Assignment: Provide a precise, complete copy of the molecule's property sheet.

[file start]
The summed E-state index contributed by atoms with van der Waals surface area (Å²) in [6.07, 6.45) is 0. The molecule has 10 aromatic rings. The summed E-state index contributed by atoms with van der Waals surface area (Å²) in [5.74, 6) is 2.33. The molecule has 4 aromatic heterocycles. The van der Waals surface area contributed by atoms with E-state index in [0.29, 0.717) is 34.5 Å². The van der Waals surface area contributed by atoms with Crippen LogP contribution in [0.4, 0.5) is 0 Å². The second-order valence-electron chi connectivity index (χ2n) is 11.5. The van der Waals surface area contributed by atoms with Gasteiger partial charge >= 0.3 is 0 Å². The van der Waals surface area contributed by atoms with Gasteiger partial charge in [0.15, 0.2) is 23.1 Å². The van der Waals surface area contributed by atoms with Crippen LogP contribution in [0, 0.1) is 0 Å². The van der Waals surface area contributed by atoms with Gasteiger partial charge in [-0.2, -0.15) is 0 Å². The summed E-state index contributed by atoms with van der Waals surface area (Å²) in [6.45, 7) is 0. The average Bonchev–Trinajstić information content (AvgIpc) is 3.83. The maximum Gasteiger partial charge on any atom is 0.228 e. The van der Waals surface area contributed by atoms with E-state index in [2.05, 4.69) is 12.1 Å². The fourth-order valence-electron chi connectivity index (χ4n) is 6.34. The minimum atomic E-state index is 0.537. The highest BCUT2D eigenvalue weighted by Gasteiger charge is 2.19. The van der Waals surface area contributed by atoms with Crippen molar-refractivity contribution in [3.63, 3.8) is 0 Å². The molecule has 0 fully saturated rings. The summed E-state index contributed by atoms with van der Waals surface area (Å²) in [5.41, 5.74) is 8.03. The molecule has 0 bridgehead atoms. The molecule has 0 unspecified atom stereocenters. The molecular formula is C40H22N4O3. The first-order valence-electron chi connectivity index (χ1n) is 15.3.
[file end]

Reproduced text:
The summed E-state index contributed by atoms with van der Waals surface area (Å²) in [6.07, 6.45) is 0. The molecule has 10 aromatic rings. The summed E-state index contributed by atoms with van der Waals surface area (Å²) in [5.74, 6) is 2.33. The molecule has 4 aromatic heterocycles. The van der Waals surface area contributed by atoms with E-state index in [0.29, 0.717) is 34.5 Å². The van der Waals surface area contributed by atoms with Crippen LogP contribution in [0.4, 0.5) is 0 Å². The second-order valence-electron chi connectivity index (χ2n) is 11.5. The van der Waals surface area contributed by atoms with Gasteiger partial charge >= 0.3 is 0 Å². The van der Waals surface area contributed by atoms with Gasteiger partial charge in [0.15, 0.2) is 23.1 Å². The van der Waals surface area contributed by atoms with Crippen LogP contribution in [0, 0.1) is 0 Å². The van der Waals surface area contributed by atoms with Gasteiger partial charge in [-0.2, -0.15) is 0 Å². The summed E-state index contributed by atoms with van der Waals surface area (Å²) in [6.45, 7) is 0. The average Bonchev–Trinajstić information content (AvgIpc) is 3.83. The maximum Gasteiger partial charge on any atom is 0.228 e. The van der Waals surface area contributed by atoms with E-state index in [2.05, 4.69) is 12.1 Å². The fourth-order valence-electron chi connectivity index (χ4n) is 6.34. The minimum atomic E-state index is 0.537. The highest BCUT2D eigenvalue weighted by Gasteiger charge is 2.19. The van der Waals surface area contributed by atoms with Crippen molar-refractivity contribution in [3.63, 3.8) is 0 Å². The molecule has 0 fully saturated rings. The summed E-state index contributed by atoms with van der Waals surface area (Å²) in [5.41, 5.74) is 8.03. The molecule has 0 bridgehead atoms. The molecule has 0 unspecified atom stereocenters. The molecular formula is C40H22N4O3. The first-order valence-electron chi connectivity index (χ1n) is 15.3.